On a night when Isaiah Thomas tied John Havlicek for the most consecutive games of at least 20 points in Celtics history, Sixers coach Brett Brown gave the Celtics point guard praise worthy of his history-making night.
“They really can score,” Brown began when asked about the Celtics offense. “They really, really can score. The last two times we’ve played them, with 30 seconds left, it was 100-100, and it was 102-100 the other game. We’re there at the end. The good news is I feel like we’re playing good basketball right now. The bad news is they are playing as good as basketball as I’ve seen them play in a while because I feel they are firing on all cylinders with just firepower.”
CSN Philly’s Jessica Camerato tried to ask an ‘apart from Isaiah Thomas’ question, probing Brown’s thoughts on the rest of the Celtics roster, like the red-hot Marcus Smart and Kelly Olynyk. But Brown couldn’t help himself.
“Isaiah Thomas, what he is doing to the NBA and the volume and the volume of points he scores and what he does in fourth periods and what he does in back-to-back games,” Brown said. “You look at what he’s doing to the league right now, he’s an All-Star for a reason.”
That reason is 29.8 points per game, second only to the 30.8 of Russell Westbrook. He is averaging 10 points a game in the fourth quarter. The Celtics lead the NBA in fourth-quarter scoring at 29 points per game. The Celtics have been closing out close games and Thomas is the numero uno reason. Throw on top of all of that 40 straight games of at least 20 points, and you have a historic performance for a legacy franchise.
“I know you asked, ‘Apart from Isaiah,’ but you can’t help but talk about him and the firepower they have collectively when you talk about how you try to give yourself a chance to win,” Brown said. “You have to find ways to defend them, and they’re really hard to do that.”
Then Brown took it to the next level.
“I mean he’s so unassuming physically. You look at him and it’s not like you’re looking at LeBron or somebody that’s tall and all cut up,” Brown said of the 5-foot-7 guard. “He’s very sort of unassuming when you look at him on a court. And then all of sudden, you start studying him. His ability to control speeds.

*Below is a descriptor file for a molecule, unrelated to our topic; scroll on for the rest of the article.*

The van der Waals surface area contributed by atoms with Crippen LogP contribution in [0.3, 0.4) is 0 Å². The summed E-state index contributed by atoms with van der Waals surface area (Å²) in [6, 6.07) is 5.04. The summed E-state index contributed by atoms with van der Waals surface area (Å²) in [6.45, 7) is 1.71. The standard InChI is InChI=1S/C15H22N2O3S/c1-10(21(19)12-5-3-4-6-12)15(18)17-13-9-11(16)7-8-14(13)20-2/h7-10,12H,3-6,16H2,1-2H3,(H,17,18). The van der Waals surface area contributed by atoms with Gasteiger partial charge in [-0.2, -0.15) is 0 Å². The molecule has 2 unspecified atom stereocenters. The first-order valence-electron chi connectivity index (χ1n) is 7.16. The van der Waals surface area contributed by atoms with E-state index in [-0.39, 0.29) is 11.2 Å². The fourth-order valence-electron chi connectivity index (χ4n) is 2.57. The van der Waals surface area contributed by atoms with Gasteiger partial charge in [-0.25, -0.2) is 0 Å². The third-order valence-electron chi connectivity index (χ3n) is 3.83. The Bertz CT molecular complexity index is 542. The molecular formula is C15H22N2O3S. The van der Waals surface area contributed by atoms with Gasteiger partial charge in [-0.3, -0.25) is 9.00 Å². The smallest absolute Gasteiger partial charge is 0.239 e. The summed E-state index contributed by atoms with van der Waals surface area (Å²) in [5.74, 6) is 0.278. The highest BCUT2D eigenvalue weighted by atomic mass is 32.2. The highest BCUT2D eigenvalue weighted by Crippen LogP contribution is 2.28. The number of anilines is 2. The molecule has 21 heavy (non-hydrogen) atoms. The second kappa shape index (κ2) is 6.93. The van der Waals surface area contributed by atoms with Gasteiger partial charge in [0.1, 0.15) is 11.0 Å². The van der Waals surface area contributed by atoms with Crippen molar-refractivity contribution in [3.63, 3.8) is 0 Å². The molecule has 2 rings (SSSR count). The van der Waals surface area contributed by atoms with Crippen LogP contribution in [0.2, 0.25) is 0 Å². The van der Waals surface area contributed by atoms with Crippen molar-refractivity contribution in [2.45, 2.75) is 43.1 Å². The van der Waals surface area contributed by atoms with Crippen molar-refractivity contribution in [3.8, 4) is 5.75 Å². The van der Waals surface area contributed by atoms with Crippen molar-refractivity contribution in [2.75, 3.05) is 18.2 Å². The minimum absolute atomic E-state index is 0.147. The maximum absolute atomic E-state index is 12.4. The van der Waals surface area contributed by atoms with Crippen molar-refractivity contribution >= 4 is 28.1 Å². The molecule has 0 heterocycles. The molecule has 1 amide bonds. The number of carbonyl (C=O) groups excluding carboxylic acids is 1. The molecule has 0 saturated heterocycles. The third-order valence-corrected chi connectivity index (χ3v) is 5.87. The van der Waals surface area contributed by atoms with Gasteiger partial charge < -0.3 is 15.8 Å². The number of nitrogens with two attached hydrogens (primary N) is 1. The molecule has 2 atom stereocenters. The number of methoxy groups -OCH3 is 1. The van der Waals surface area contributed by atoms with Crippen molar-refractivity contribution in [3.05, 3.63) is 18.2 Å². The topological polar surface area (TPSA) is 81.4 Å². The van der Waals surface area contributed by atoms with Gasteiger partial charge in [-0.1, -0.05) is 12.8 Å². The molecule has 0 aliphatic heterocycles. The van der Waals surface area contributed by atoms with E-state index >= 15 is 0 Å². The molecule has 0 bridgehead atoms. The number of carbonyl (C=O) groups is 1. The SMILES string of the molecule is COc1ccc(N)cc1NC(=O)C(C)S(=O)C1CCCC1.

“He can go from 80 (MPH) to a 100 back down to 40 back to 90. He really can get you off balance and create separation and that because he can shoot, now lets him dance and get to the rim, take a hit and finish. There’s a toughness in him that you may not think if you just saw him warming or just looked at him. So, his growth in our league and what he’s for this program, you really step back and have tremendous respect for what he’s doing.”
This, naturally, is nothing new to Brad Stevens. He has been coaching Thomas his entire two years in Boston, since the Feb. 19, 2015 deal that sent him to the Celtics from Phoenix.
“He’s just gotten better at what he does well, right? He’s a guy that can find his own shot and get his own shot and he’s become even better at making those and being creative with his finishes,” Stevens said in the latest praise heaped on the diminutive guard’s shoulders before Wednesday’s game. “He’s been really accurate with his jump shot from three, whether it’s off the catch or off the bounce. And he’s doing a great job of reading whatever defense you throw at him. I think last time we played Philly he did a great job of reading when they jumped him and played the blitz. Other teams have switched. Some teams have been back, some teams have played him different ways. He’s just getting better and that comes with experience. He’s got the ball a lot in the fourth quarter, specifically.
“He just does a good job of reading what the defense gives him. I thought the other night, Dallas blitzed him and he made multiple plays that were the right pass to initiate offense to get us where we needed to go. He’s just going to have to read the defense and play the right way.”